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Čekaitė, A. & Evaldsson, A.-C. (2019). Stance and footing in children’s multilingual play: Rescaling practices in a Swedish preschool. Journal of Pragmatics, 144, 127-140
Open this publication in new window or tab >>Stance and footing in children’s multilingual play: Rescaling practices in a Swedish preschool
2019 (English)In: Journal of Pragmatics, ISSN 0378-2166, E-ISSN 1879-1387, Vol. 144, p. 127-140Article in journal (Refereed) Published
Abstract [en]

This study examines how young immigrant children in multilingual playful activities with peers and adults engage with and explore heritage language forms (e.g., their features, social values and pragmatic uses), as well as transgress boundaries between different language varieties. It is argued that such ludic language practices – located and enacted within micro-interactional processes – in turn link to and contribute to macro-level socio-cultural values and tensions of languages. The selected data constitute a case study based on a video-ethnography of multilingual language practices in a preschool (for 3- to 6-year-olds) with a Swedish monolingual policy. It is found that the children's multilingual play involve the exploitation of heritage language and linguistic incongruities: it takes the shape of exaggerated repetitions, transformations of language forms (phonetic, morphological and syntactic features), various keying resources, i.e., affective (serious or ludic) and metalinguistic stances. The findings underscore the importance of taking into account young immigrant children's agency in creating new spaces (e.g., ludic or instructional activities) for heritage language forms and varieties as they are used for entertaining, rather than educational purposes.

Place, publisher, year, edition, pages
Elsevier, 2019
Keywords
Stance, Footing, Scale, Children's peer interactions, Language play, Heritage language
National Category
General Language Studies and Linguistics
Identifiers
urn:nbn:se:liu:diva-147712 (URN)10.1016/j.pragma.2017.11.011 (DOI)000469161300010 ()2-s2.0-85039435091 (Scopus ID)
Funder
Swedish Research Council
Available from: 2018-05-06 Created: 2018-05-06 Last updated: 2019-07-01Bibliographically approved
Bergnehr, D. & Čekaitė, A. (2018). Adult-initiated touch and its functions at a Swedish preschool: controlling, affectionate, assisting and educative haptic conduct. International Journal of Early Years Education, 28(1), Article ID 16.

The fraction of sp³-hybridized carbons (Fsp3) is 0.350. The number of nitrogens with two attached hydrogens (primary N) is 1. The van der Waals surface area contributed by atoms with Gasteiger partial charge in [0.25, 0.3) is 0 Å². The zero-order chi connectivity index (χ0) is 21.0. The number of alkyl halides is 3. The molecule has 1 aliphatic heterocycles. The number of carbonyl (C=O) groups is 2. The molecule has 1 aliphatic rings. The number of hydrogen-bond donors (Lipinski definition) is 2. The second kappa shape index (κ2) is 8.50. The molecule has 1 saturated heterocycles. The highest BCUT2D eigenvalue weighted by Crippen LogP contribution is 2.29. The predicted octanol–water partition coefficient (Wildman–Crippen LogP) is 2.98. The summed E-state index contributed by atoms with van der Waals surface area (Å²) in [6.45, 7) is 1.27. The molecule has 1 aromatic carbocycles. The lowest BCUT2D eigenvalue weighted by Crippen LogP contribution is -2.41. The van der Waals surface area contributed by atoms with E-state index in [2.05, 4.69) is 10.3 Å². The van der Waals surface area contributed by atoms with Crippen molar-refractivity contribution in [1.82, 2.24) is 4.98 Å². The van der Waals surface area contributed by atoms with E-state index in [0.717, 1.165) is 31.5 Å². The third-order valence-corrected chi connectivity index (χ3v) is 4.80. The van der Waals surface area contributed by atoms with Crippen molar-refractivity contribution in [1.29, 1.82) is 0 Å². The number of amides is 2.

Open this publication in new window or tab >>Adult-initiated touch and its functions at a Swedish preschool: controlling, affectionate, assisting and educative haptic conduct
2018 (English)In: International Journal of Early Years Education, ISSN 0966-9760, E-ISSN 1469-8463, Vol. 28, no 1, article id 16Article in journal (Refereed) Published
Abstract [en]

The present study examines adult–child touch and its functions in a Swedish preschool (for 1 to 5-year-old children). The data are naturalistic observations and video-recorded data of everyday preschool activities. The study describes the frequently occurring functions of educators’ haptic conduct (control, affectionate, affectionate-control, assisting and educative touch), discussing them in relation to the children's age, gender and type of the preschool activity. It reveals the complexity of touch, demonstrating that physical contact is used for a variety of purposes in the educators’ daily work. The educators employed touch without force, and the children did not respond with explicit and forceful resistance (such as pushing back or otherwise protesting). Adult-initiated haptic behaviour served a continuum of social purposes – from social–relational work, such as establishing and building affectively positive, caring, social relations, to practical and educative organisational efforts to manage the complex and busy preschool life. The distribution of adult–child touch categories brings attention to the bodily aspects of the early childhood educational setting and highlights some of the ways in which the requirements of the Swedish curriculum for Preschool and its focus on educare are actualised in the educators’ embodied conduct.

Place, publisher, year, edition, pages
Routledge, 2018
Keywords
Adult–child interactions, touch, early childhood education, educare, embodiment
National Category
Pedagogy
Identifiers
urn:nbn:se:liu:diva-147713 (URN)10.1080/09669760.2017.1414690 (DOI)2-s2.0-85039171349 (Scopus ID)
Funder
Swedish Research Council
Available from: 2018-05-06 Created: 2018-05-06 Last updated: 2018-05-09Bibliographically approved
Goodwin, M. & Čekaitė, A. (2018). Embodied family choreography: Practices of control, care and mundane creativity (1ed.). Great Britain: Routledge
Open this publication in new window or tab >>Embodied family choreography: Practices of control, care and mundane creativity
2018 (English)Book (Refereed)
Abstract [en]